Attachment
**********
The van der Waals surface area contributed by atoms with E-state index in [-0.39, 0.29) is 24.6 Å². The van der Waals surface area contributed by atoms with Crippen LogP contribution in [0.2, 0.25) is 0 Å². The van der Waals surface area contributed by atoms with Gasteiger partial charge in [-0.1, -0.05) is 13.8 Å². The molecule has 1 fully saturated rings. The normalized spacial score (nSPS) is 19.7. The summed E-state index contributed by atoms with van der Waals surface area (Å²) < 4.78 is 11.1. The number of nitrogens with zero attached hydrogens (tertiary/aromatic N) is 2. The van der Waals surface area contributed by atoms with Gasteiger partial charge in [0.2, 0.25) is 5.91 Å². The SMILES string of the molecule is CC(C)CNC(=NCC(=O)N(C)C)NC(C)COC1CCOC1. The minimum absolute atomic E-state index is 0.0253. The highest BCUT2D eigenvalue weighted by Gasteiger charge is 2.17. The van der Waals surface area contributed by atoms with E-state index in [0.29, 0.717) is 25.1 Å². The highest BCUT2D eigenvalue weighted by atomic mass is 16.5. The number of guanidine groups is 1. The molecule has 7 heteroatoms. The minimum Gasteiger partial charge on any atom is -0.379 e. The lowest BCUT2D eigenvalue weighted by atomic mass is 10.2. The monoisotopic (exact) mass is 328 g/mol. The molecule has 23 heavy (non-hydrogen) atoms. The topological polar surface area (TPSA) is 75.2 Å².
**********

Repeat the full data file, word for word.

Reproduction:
The van der Waals surface area contributed by atoms with E-state index in [-0.39, 0.29) is 24.6 Å². The van der Waals surface area contributed by atoms with Crippen LogP contribution in [0.2, 0.25) is 0 Å². The van der Waals surface area contributed by atoms with Gasteiger partial charge in [-0.1, -0.05) is 13.8 Å². The molecule has 1 fully saturated rings. The normalized spacial score (nSPS) is 19.7. The summed E-state index contributed by atoms with van der Waals surface area (Å²) < 4.78 is 11.1. The number of nitrogens with zero attached hydrogens (tertiary/aromatic N) is 2. The van der Waals surface area contributed by atoms with Gasteiger partial charge in [0.2, 0.25) is 5.91 Å². The SMILES string of the molecule is CC(C)CNC(=NCC(=O)N(C)C)NC(C)COC1CCOC1. The minimum absolute atomic E-state index is 0.0253. The highest BCUT2D eigenvalue weighted by Gasteiger charge is 2.17. The van der Waals surface area contributed by atoms with E-state index in [0.29, 0.717) is 25.1 Å². The highest BCUT2D eigenvalue weighted by atomic mass is 16.5. The number of guanidine groups is 1. The molecule has 7 heteroatoms. The minimum Gasteiger partial charge on any atom is -0.379 e. The lowest BCUT2D eigenvalue weighted by atomic mass is 10.2. The monoisotopic (exact) mass is 328 g/mol. The molecule has 23 heavy (non-hydrogen) atoms. The topological polar surface area (TPSA) is 75.2 Å².